To handle these rising demands, the manufacturing industry needs to build greater efficiencies into its operations. The individualisation of products, for example, made bespoke for consumers, will continue on a luxury level in 2023, but there will also be more pressure put on low-margin, high-volume consumer packaged goods (CPG), which require investment in achieving greater efficiency through automation. Organisations will need to keep challenging themselves to take the base cost out of engineering, manufacturing, and operations from the idea stage right through to market as quickly, cheaply and pragmatically possible.

This will force organisations to become more efficient with resources, and create more cost-effective selling methods. To do that, however, they’ll have to drive competitiveness through a focus on portfolio growth, or by finding new markets.

Sustainability will come under the microscope

Sustainability has been a growing focus for the industry for some time, but in 2023 it will become a top priority for business leaders. Consumers are becoming more discerning with purchases and are scrutinising businesses more aggressively than before. While many manufacturing organisations have already shared their commitments to net-zero, consumers are now demanding the proof. Carbon reduction targets will need to be seen to be making progress, so firms will need to not only assess how to reduce resources within factory walls but also beyond. As a result, manufacturers will be keen to demonstrate how the factories they utilise are more efficient, for example, with fewer diesel-powered forklift trucks and an increased use of autonomous, electric-powered vehicles that have much lower emissions.

Automation in general will be influential in driving down carbon emissions, with AI and ML being employed within company databases to help them become more intelligent. One way is through being proactive as opposed to reactive when it comes to the capital acquisition, energy and emissions trading versus the repair or rebuild of legacy machines in the manufacturing process. Networks of IoT devices and smart sensors will be needed to keep legacy systems running at optimal efficiency, alerting engineers to faults automatically and allowing them to fix small issues before they develop into bigger, expensive problems.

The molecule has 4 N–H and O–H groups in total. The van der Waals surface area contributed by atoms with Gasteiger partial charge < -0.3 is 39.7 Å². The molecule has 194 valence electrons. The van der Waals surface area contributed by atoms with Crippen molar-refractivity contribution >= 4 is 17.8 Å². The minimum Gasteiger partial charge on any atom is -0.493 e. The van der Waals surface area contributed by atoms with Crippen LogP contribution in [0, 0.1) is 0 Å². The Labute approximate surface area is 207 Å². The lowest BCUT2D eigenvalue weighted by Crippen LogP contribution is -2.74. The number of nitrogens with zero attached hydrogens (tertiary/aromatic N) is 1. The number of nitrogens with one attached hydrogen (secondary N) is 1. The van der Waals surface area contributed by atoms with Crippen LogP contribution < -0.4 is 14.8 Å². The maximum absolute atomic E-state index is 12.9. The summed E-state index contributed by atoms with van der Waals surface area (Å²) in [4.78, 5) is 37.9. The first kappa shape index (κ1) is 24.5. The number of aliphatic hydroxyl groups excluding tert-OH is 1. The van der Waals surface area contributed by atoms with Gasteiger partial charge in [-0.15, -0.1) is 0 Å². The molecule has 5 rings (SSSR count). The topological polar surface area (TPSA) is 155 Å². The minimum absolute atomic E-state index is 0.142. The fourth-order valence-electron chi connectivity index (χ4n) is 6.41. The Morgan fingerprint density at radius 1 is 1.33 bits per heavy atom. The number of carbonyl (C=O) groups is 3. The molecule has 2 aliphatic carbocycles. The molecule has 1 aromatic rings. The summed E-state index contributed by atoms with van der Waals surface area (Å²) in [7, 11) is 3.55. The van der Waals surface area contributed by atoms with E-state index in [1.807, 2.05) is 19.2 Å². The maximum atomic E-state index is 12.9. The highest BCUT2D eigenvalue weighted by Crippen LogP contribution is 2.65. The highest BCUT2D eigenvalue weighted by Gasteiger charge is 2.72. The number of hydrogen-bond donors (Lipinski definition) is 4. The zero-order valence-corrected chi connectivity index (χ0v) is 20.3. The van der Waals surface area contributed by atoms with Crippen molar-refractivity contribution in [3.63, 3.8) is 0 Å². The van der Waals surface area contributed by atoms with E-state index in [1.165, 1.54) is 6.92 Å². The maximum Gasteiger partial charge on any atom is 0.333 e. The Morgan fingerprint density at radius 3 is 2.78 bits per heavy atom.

Workforce upskilling and labour retention is paramount

Labour retention and upskilling is going to be another driving issue in 2023 as businesses are pressured to be more efficient and sustainable in a more costly environment, all while still turning a profit. Companies are going to have to ensure their workforces are diverse and skilled enough to meet the demands of a connected business and more efficient in an ever-competitive market.

In 2023, manufacturing businesses will need to be smarter about how they leverage their workforce and how they best make use of their knowledge base in order to derive new revenue opportunities. Investment in people will be paramount to ensure the next generation of workers have the necessary skills to unlock new, creative problem-solving capabilities. The only way this will happen is through a change of mindset within the sector, with the C-Suite leading the charge. Employees need to be given more freedom by leadership to explore alternative technologies or solutions that might help accelerate the business in the long run.

We expect to see a real drive towards a more fluent and native digital culture in many companies’ workforce throughout 2023, enabling quick and more complex decisions based on reliable data sources.